Princess the Parrot is a Hit at The Junction at Monroe
Russ Pangratz and his parrot have become regulars and local celebrities at the popular music venue.
Princess tilted her head and delivered a kiss, and not just any old kiss. This one featured a faint chirpy “mwah.”
Russ Pangratz asked for a better kiss and puckered up again, and Princess planted a bigger chirp, this one with smack, on her owner’s lips.
“There we go!” Pangratz said. “That’s better.”
That’s Princess, an African grey parrot and the new mascot of Pangratz’s The Junction At Monroe music venue on South Monroe Street.
Princess likes mwahs, margaritas and, yes, music. But she doesn’t like dogs, daredevils and digits.
She’s happy to walk around on your hand or forearm. But get too brave and careless with your fingers, and you’ll forget the band that just played. You’ll want a Band-Aid.
Princess is the first to greet customers at J@M, where she roosts in a spacious cage near the entrance of the former warehouse.
A handwritten note makes no beaks about it: “I bite! Please keep hands & faces away. Thanks” Yet customers think she rocks.
On a recent night, they cooed at her, talked nice to her — “Pretty girl!” — and parroted the magic question.
“What does she say?” a woman asked. “She says all kinds of stuff,” said Pangratz, bird in hand.
Examples from Pangratz: “Do you want a margarita?” and “Be quiet.” To dogs, she commands: “Outside, outside, c’mon — out!” “And ‘Bad boy! Bad boy!’ ” her owner added.
She also meows like a cat and barks like a dog and recently started sneezing like Donald Duck, a cartoon cousin of sorts.
Pangratz said he got Princess shortly after she hatched, from the owners of a local animal DNA testing lab for which he was doing web development.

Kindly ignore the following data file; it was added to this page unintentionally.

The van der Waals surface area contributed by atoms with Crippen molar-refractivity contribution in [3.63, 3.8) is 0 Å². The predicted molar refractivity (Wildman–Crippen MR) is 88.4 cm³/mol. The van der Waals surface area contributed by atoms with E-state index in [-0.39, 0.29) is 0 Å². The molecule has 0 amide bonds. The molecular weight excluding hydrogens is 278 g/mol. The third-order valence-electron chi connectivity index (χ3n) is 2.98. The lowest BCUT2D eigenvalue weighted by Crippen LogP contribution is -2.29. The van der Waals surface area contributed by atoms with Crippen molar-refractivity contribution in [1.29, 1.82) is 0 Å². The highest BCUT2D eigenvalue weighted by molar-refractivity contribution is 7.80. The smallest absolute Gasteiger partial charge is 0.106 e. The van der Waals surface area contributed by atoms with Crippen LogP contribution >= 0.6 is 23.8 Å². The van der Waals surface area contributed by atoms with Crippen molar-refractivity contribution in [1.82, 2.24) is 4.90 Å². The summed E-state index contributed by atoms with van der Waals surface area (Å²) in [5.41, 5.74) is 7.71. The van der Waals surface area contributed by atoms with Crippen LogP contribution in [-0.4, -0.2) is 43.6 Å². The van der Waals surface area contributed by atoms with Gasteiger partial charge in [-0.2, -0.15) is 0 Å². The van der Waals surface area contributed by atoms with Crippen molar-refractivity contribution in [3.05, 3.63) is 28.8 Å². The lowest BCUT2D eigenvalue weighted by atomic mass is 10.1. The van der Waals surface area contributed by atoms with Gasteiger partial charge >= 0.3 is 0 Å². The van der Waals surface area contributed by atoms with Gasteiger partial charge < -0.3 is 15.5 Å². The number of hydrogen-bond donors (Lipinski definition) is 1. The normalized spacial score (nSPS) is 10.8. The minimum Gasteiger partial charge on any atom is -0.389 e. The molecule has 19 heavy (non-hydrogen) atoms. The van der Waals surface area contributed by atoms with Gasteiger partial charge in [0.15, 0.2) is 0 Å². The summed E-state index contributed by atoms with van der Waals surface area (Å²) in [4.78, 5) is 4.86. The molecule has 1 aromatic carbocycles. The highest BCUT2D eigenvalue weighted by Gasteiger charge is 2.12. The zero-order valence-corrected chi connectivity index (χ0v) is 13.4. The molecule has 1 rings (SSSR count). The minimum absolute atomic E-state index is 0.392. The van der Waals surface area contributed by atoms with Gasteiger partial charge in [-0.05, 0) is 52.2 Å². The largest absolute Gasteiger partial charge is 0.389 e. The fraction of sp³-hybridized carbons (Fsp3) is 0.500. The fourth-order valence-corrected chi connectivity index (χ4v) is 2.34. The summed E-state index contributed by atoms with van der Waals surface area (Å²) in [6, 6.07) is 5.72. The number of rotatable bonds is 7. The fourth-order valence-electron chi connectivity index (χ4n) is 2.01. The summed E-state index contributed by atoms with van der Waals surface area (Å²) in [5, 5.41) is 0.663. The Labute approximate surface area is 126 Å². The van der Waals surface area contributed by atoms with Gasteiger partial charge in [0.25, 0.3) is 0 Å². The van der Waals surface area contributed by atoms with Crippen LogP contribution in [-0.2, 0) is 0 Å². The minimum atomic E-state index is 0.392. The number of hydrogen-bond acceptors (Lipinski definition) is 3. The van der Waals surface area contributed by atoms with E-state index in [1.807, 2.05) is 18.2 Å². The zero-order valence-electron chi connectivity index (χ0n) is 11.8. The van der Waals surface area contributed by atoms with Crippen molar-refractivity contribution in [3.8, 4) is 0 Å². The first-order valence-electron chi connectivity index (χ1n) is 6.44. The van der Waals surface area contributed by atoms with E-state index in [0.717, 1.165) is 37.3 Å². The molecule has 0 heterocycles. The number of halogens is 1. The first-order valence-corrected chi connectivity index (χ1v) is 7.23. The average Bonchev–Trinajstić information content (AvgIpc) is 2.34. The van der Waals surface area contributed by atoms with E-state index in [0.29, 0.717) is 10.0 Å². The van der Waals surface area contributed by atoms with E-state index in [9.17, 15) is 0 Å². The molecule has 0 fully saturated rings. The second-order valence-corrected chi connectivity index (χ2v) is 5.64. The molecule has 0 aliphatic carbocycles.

“And she’s been part of the family ever since,” he said. He feeds her grain-based pellets that include vitamins and minerals.
The bird also dines, Pangratz said, on grapes, cheese, spaghetti, mashed potatoes and even, in an avian act of cannibalism, chicken wings.
In early 2018, Pangratz decided to make his business his home, and he brought Princess with him.
He keeps her mostly in her cage but occasionally carries her around as he mingles with customers.
Outside of business hours, he said, she often falls asleep on his chest.
She’s now 17, a sassy teen even in parrot years. “She’s my baby,” Pangratz said. “I can flip her upside-down, play with her, tickle her.”
But others can’t. She might object and peck. “I can do anything with her that no one else can,” he said.
A visitor asked to take Princess for a walk around the music venue.
Pangratz, bird on his hand, instructed the visitor to hold out an arm, and Princess made the transfer without hesitation — settling calmly to the beat of a Stevie Wonder cover band.
“What I’m amazed about with this bird is how adapted it is to the amount of people who come through here,” said Mike Fox, a friend who was helping out a short-handed Pangratz at the cash register.
“This bird thrives on people.” Before he returned Princess to her cage, Pangratz lowered his face to hers. “Kitty cat?” he asked. “Meow,” Princess responded. “OK, do the doggie.” “Ur, rur, rur.”
Two rooms over, the band was finishing up “Ma Cherie Amour,” drawing applause from the crowd.
On her way into her cage, Princess joined in with a whistle.
About the species
The African grey parrot is known for its mimicking ability, high intelligence and high-maintenance personality.
The species, native to equatorial western and central Africa, generally lives 60-65 years in captivity and can cost up to $2,500 unweaned, said Ray Qaiser, a Tallahassee bird breeder who said he doesn’t currently breed the species.
You can find them offered for much more and much less.
Qaiser said prospective owners will want to get this bird before its weaned “because you have to start hand-feeding them at two to three weeks. That’s how the baby bird bonds with the human.”
He said they pick up words quickly.
“Once you start hand-feeding them, you have to talk to them, invest time with them,” he said. “Whatever they hear, they pick up right away.”
He said he built a commode for an African grey he once owned. The bird didn’t disappoint, he said, doing its business right on target.
The species was featured in a 2008 book, “Alex & Me,” about the bond that scientist Irene Pepperberg said she formed with her African grey parrot during research of the bird’s cognitive and communicative abilities.
A bird “with a brain the size of a shelled walnut could do the kinds of things that young children do,” she wrote in her book.
“And that changed our perception of what we mean by ‘bird brain.’ ”